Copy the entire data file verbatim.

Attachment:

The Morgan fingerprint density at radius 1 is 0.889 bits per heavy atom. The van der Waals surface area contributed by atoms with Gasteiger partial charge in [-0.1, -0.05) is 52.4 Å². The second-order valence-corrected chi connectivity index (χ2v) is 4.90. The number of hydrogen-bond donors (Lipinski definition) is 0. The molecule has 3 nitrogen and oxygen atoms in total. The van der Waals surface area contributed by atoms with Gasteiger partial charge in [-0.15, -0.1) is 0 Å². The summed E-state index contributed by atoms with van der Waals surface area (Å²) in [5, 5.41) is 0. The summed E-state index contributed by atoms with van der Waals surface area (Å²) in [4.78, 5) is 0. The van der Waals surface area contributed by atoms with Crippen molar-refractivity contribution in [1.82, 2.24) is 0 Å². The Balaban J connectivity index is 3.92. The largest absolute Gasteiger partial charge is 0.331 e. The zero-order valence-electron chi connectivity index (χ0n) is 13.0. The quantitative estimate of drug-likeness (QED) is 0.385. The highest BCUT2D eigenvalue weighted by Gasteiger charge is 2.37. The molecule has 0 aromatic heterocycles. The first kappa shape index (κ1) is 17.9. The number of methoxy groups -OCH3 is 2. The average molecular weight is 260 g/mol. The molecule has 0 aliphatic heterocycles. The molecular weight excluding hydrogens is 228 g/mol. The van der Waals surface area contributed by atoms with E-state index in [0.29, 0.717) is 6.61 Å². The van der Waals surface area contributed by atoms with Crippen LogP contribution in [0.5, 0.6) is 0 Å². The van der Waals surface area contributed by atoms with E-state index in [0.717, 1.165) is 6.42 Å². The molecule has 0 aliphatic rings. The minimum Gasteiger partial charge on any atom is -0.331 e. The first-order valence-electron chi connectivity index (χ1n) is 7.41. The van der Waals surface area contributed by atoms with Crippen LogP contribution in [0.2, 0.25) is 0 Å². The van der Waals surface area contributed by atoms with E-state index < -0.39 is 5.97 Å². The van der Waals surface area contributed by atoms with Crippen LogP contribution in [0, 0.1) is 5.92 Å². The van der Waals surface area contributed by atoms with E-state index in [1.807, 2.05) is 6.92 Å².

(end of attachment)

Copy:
The Morgan fingerprint density at radius 1 is 0.889 bits per heavy atom. The van der Waals surface area contributed by atoms with Gasteiger partial charge in [-0.1, -0.05) is 52.4 Å². The second-order valence-corrected chi connectivity index (χ2v) is 4.90. The number of hydrogen-bond donors (Lipinski definition) is 0. The molecule has 3 nitrogen and oxygen atoms in total. The van der Waals surface area contributed by atoms with Gasteiger partial charge in [-0.15, -0.1) is 0 Å². The summed E-state index contributed by atoms with van der Waals surface area (Å²) in [5, 5.41) is 0. The summed E-state index contributed by atoms with van der Waals surface area (Å²) in [4.78, 5) is 0. The van der Waals surface area contributed by atoms with Crippen molar-refractivity contribution in [1.82, 2.24) is 0 Å². The Balaban J connectivity index is 3.92. The largest absolute Gasteiger partial charge is 0.331 e. The zero-order valence-electron chi connectivity index (χ0n) is 13.0. The quantitative estimate of drug-likeness (QED) is 0.385. The highest BCUT2D eigenvalue weighted by Gasteiger charge is 2.37. The molecule has 0 aromatic heterocycles. The first kappa shape index (κ1) is 17.9. The number of methoxy groups -OCH3 is 2. The average molecular weight is 260 g/mol. The molecule has 0 aliphatic heterocycles. The molecular weight excluding hydrogens is 228 g/mol. The van der Waals surface area contributed by atoms with E-state index in [0.29, 0.717) is 6.61 Å². The van der Waals surface area contributed by atoms with Crippen LogP contribution in [0.5, 0.6) is 0 Å². The van der Waals surface area contributed by atoms with E-state index in [0.717, 1.165) is 6.42 Å². The molecule has 0 aliphatic rings. The minimum Gasteiger partial charge on any atom is -0.331 e. The first-order valence-electron chi connectivity index (χ1n) is 7.41. The van der Waals surface area contributed by atoms with Crippen LogP contribution in [0.2, 0.25) is 0 Å². The van der Waals surface area contributed by atoms with E-state index < -0.39 is 5.97 Å². The van der Waals surface area contributed by atoms with Crippen LogP contribution in [0, 0.1) is 5.92 Å². The van der Waals surface area contributed by atoms with E-state index in [1.807, 2.05) is 6.92 Å².